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MIAMI — Frank Clark’s eyes narrowed after he heard the inquiry, his brow furrowing ever so slightly. Of all the questions he fielded, this is the one he can’t believe he’s being asked.
This was Monday, Super Bowl Media Night at Marlins Park, and while reporters had 60 minutes to pepper Clark with rapid fire questions, only one — Do you have the book “The Mamba Mentality: How I Play” by Kobe Bryant? — seemed to surprise the 26-year-old.
“Of course,” Clark said. “Of course, I’ve got ‘Mamba Mentality.’ Come on, man, it’s sitting on my office desk right now. I read that book every day, I read that book every day.”
Makes sense, and not just because Clark grew up in Los Angeles, where Bryant starred for 20 years with the Lakers.
Known for his voracious competitiveness and desire to maximize his athletic gifts, Bryant’s intensity and personal philosophy was immortalized in the aforementioned book, which was published in 2018 and has seen a surge in sales since his tragic death at 41 on Sunday.
And as such, if you ask players in this year’s Super Bowl who grew up watching the Lakers legend, it appears the book is well on its way to morphing into a “guide to winning” of sorts for this generation of athletes, not completely unlike how Hall of Fame coach Bill Walsh’s “Finding the Winning Edge” is for football coaches.
“It describes a lot of stuff from a basketball point of view, but if you look at it as a consumer, as a reader in your profession — no matter what it is — then you’ll understand exactly what he means when he’s speaking on ‘The Mamba Mentality,’” Clark said.
Especially when you remember that one of the primary lessons from the book is winning first in your preparation.
“For instance, if you’re a reporter, you’ve got to prepare [for an interview] just as much as I have to prepare for an opponent in knowing who you’re going to interview, knowing the subject you’re talking about,” Clark said. “That’s the same thing I’ve got to do, and that’s ‘The Mamba Mentality.’ It’s winning through your preparation first, so when you get to an event — a show — that’s what you’re going to do, too.”
San Francisco 49ers cornerback Richard Sherman said he received a personal copy of the book from Bryant around the time of its release. The book taught him the importance of mind over matter, which resonated with Sherman because he was coming off a devastating Achilles injury.
“It’s just about ... understanding how powerful the mind is, and conquering your own mind — which is probably one of the more difficult things you’ll ever do in your lifetime,” Sherman said. “You can’t always control it because there’s chemicals going on that you’re not in control of, but just trying to stay positive and stay under the influence that you can do whatever you put your mind to.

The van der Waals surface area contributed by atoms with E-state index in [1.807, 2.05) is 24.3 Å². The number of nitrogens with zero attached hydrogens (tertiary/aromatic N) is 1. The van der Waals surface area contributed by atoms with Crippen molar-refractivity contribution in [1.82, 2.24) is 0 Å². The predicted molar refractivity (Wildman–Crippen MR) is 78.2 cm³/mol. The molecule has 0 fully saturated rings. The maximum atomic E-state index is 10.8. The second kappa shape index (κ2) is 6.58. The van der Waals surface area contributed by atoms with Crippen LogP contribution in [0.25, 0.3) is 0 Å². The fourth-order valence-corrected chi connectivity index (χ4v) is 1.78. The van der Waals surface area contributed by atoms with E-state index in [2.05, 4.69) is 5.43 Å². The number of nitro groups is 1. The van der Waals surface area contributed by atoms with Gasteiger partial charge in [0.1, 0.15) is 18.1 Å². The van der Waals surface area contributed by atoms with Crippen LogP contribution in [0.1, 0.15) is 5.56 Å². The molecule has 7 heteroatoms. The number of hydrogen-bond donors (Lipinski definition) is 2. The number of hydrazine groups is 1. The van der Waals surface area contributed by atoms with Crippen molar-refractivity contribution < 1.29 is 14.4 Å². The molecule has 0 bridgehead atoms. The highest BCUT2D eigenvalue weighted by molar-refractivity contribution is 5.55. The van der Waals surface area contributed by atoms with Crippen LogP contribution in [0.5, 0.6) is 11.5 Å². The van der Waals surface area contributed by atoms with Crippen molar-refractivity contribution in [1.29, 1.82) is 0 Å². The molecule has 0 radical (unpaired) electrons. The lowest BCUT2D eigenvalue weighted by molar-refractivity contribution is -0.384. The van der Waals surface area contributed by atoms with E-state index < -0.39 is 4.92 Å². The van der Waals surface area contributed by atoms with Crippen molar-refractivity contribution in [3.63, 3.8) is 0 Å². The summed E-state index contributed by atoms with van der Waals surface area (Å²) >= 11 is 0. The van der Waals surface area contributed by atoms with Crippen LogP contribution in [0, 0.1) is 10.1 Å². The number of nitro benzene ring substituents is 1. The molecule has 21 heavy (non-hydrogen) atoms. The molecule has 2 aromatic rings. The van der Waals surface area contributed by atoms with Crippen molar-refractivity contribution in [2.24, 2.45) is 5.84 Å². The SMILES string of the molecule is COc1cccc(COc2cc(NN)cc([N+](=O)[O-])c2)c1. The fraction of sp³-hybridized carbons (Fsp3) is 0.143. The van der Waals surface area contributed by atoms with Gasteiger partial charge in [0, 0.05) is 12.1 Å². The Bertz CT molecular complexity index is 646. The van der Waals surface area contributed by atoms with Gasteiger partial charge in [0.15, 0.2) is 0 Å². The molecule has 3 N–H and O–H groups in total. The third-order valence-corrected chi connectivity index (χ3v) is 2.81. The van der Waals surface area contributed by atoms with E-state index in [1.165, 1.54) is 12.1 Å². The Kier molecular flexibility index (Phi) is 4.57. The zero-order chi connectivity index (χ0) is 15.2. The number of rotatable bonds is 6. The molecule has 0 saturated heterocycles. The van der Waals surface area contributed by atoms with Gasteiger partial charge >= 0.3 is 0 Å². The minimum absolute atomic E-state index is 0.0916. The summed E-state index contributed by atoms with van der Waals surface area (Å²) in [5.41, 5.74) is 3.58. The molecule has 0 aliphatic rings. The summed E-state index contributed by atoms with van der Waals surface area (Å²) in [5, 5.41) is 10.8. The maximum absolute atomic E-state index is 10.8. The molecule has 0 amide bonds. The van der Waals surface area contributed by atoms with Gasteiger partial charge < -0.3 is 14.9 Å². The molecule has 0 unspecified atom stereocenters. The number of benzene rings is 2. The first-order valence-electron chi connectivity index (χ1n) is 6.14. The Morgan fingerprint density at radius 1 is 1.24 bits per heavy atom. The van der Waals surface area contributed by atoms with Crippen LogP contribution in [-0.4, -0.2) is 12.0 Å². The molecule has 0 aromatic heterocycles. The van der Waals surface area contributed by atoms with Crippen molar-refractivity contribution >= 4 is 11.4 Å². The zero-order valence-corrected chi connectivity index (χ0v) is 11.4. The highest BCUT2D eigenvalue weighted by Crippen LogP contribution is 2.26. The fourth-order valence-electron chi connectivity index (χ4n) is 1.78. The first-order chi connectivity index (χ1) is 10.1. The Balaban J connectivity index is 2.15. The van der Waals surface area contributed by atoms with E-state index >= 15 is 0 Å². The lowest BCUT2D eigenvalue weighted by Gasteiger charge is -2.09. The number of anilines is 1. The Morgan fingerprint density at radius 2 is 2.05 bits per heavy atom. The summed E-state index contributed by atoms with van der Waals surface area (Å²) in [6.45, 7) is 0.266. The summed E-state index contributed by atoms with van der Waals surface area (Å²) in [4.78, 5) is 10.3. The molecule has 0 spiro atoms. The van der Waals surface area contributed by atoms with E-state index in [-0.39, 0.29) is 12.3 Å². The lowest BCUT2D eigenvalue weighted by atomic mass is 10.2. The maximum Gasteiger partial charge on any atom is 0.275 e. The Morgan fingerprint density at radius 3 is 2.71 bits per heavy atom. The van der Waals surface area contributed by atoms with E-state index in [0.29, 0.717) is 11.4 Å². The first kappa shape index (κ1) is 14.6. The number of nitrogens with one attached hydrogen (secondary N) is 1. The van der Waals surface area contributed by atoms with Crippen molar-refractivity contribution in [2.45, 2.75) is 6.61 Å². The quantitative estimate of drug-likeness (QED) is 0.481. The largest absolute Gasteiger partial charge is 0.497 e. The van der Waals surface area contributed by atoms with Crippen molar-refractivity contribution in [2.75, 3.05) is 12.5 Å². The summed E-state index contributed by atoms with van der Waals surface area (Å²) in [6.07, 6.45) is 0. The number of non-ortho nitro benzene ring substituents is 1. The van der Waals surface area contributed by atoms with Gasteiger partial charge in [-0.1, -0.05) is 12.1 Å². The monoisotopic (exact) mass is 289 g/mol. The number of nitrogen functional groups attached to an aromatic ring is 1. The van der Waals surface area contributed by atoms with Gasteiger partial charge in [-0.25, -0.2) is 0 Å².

“Like, when I tore my Achilles, I didn’t let myself sink into the thought process that you may never get back to where you were. Like, that never crossed my mind. So if that never crossed your mind, then it’s not even a possibility for you. In my mind, I could only get back to where I was. And that’s the only option.”
And that’s exactly what Sherman, 31, has done this season, as he returned to All-Pro form. The resurgent 49ers also have another “Mamba Mentality” reader on the roster in receiver Emmanuel Sanders.
“I read his book a little bit, yeah — I enjoyed his book,” Sanders said. “Kobe, man, he was spitting a lot of knowledge. To guys who want to make it to the league, people who want to be successful … it was real authentic.”
Which is a big reason Sanders says that Bryant’s legend will never die — “Kobe will be talked about until the end of time,” he said — and why Sherman thinks the book will continue to surge in popularity.
“I’m going to do my best to spread the message that he gave to me, and I’m sure there’s a lot of people [who will],” Sherman said. “I think that is, 100 percent, how his legacy is going to live on. That Mamba Mentality isn’t going anywhere, and it’s going to have a tremendous impact on this world, and not only just in sports, but in business and just life in general.
“There are much more important and harder things to persevere [through] than just sports and sports injuries. There are real-life traumas, real-life disparities going on out there, people that need inspiration to find some way to make it through and see the light at the end of the tunnel, and I think that mentality will give them a pathway and a guide to get there.”
There’s certainly enough buzz around it now, so much so that even players who don’t have the book, like Chiefs quarterback Patrick Mahomes, are considering getting it now.
Meanwhile, those who have already given the book to others — like 49ers receiver Jordan Matthews, who gifted it to his wife, a huge Kobe fan — can vouch for its impact.
“Oh, she’s all in — she’s not like a big reader, so I know she probably picked out the most important parts and moments, but I’ll tell you what, I know she’s gonna go revisit that book now,” Matthews told Yahoo Sports. “It’s gonna hit different because those are some lasting words he left us with, man. It’s a gift.”
Clark can vouch for that. The book dropped when he was in the middle of his fourth season, a career year in which he posted 14 sacks for the Seattle Seahawks. While it wasn’t the driving force behind his killer 2018 campaign, Clark — brows unfurrowed, nodding his head now — conceded it played a role in his continued development as one of the NFL’s best edge rushers.
“I feel like it has, a little bit, you could say that,” Clark said. “At the end of the day, it’s a host of things, but yeah you could say that. [It played] a small part.”
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